John William Godward
Godward was a Victorian Neo-classicist, and therefore a follower in theory of Frederic Leighton. However, he is more closely allied stylistically to Sir Lawrence Alma-Tadema, with whom he shared a penchant for the rendering of Classical architecture, in particular, static landscape features constructed from marble.
The vast majority of Godward's extant images feature women in Classical dress, posed against these landscape features, though there are some semi-nude and fully nude figures included in his oeuvre (a notable example being In The Tepidarium (1913), a title shared with a controversial Alma-Tadema painting of the same subject that resides in the Lady Lever Art Gallery). The titles reflect Godward's source of inspiration: Classical civilisation, most notably that of Ancient Rome (again a subject binding Godward closely to Alma-Tadema artistically), though Ancient Greece sometimes features, thus providing artistic ties, albeit of a more limited extent, with Leighton.
Given that Classical scholarship was more widespread among the potential audience for his paintings during his lifetime than in the present day, meticulous research of detail was important in order to attain a standing as an artist in this genre. Alma-Tadema was, as well as a painter, an archaeologist who attended historical sites and collected artefacts that were later used in his paintings: Godward, too, studied such details as architecture and dress, in order to ensure that his works bore the stamp of authenticity. In addition, Godward painstakingly and meticulously rendered those other important features in his paintings, animal skins (the paintings Noon Day Rest (1910) and A Cool Retreat (1910) contain superb examples of such rendition) and wild flowers (Nerissa (1906), illustrated above, and Summer Flowers (1903) are again excellent examples of this).
The appearance of beautiful women in studied poses in so many of Godward's canvases causes many newcomers to his works to categorise him mistakenly as being Pre-Raphaelite, particularly as his palette is often a vibrantly colourful one. However, the choice of subject matter (ancient civilisation versus, for example, Arthurian legend) is more properly that of the Victorian Neoclassicist: however, it is appropriate to comment that in common with numerous painters contemporary with him, Godward was a 'High Victorian Dreamer', producing beautiful images of a world which, it must be said, was idealised and romanticised, and which in the case of both Godward and Alma-Tadema came to be criticised as a world-view of 'Victorians in togas'. Related Paintings of John William Godward :. | Belvedere | The Melody, circa | The Peacock Fan | Does He Love me | Campaspe |
Related Artists:Giovanni Antonio Pellegrini
(29 April 1675 -- November 1741) was a widely-travelled Rococo decorative painter from Venice, where he was born and died. He is considered to be one of the most important Venetian painters of the early 18th century, melding the Renaissance style of Paolo Veronese with the Baroque of Pietro da Cortona and Luca Giordano,and is considered an important predecessor of Giovanni Battista Tiepolo. One of his pupils was Antonio Visentini.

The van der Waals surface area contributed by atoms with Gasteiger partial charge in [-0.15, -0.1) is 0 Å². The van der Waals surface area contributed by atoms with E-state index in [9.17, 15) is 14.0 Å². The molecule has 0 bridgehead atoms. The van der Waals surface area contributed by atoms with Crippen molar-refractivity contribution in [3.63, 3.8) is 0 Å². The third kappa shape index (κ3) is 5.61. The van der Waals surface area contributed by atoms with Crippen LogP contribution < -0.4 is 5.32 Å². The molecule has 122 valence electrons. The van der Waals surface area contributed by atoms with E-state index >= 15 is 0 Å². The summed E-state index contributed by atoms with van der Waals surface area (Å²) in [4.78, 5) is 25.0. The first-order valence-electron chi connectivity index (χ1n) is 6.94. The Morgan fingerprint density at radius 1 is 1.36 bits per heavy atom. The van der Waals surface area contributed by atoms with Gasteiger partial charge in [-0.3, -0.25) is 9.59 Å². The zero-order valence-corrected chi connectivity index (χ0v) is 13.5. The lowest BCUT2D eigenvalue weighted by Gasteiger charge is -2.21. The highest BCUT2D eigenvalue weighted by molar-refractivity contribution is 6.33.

Pellegrini's father, also Antonio, was a shoemaker from Padua. Pellegrini first studied under Girolamo Genga, but was later a pupil of Paolo Pagani and of Sebastiano Ricci. He married Angela Carriera, the sister of Rosalba Carriera, in c.1704. Pellegrini decorated the dome above the staircase at the Scuola Grande di San Rocco in 1709.
He is mainly known for his work in England, which he visited from 1708 to 1713 at the invitation of the Earl of Manchester, and where he had considerable success. He painted murals in a number of English country houses, including Castle Howard (mostly destroyed in 1940) and Kimbolton Castle, Narford Hall, and in London, 31 St James's Square for the Duke of Portland, where George Vertue noted in his notebooks "the hall and Staircase and one or two of the great rooms". He became a director of Sir Godfrey Kneller's Academy in London in 1711. He submitted designs for the decorating the interior dome of the new St Paul's Cathedral, and is said to have been Christopher Wren's favourite painter, but did not win the commission, losing out to Sir James Thornhill.
(before 13 November 1598 - after 3 October 1657) was a Dutch painter born in Deventer.
Breenbergh established himself in Amsterdam and then in 1619 went to Rome. There he lived and worked with the Flemish painter Frans van de Kasteele and was heavily influenced by another Fleming, the landscape painter Paul Bril. From 1623, however, he came completely under the spell of Italian landscapes by the somewhat older Cornelis van Poelenburgheindeed, the works of Breenbergh and van Poelenburgh are sometimes very difficult of tell apart. Breenbergh in his turn influenced the French painter Claude Lorrain. Breenbergh was one of the founders of the Bentvueghels, where he was nicknamed "het fret".
In 1633 Breenbergh returned to Amsterdam, where he remained until his death, and where he made paintings and etchings of Italian buildings. There he was influenced by the pre-Rembrandtists such as Pieter Lastman and Nicolaes Moeyaert, but he placed their Biblical and mythological scenes in Italian landscapes.
Dutch Baroque Era Painter, 1609-1660
Dutch painter. A brewer's daughter, she had gained membership in the Haarlem painters' guild by age 24. Many of her known works, primarily portraits, genre paintings, and still lifes, were formerly attributed to her male contemporaries. Though the influence of Frans Hals is clear, she was also interested in the Baroque style of the Utrecht school. She embraced a greater range of subjects than other Dutch painters of the era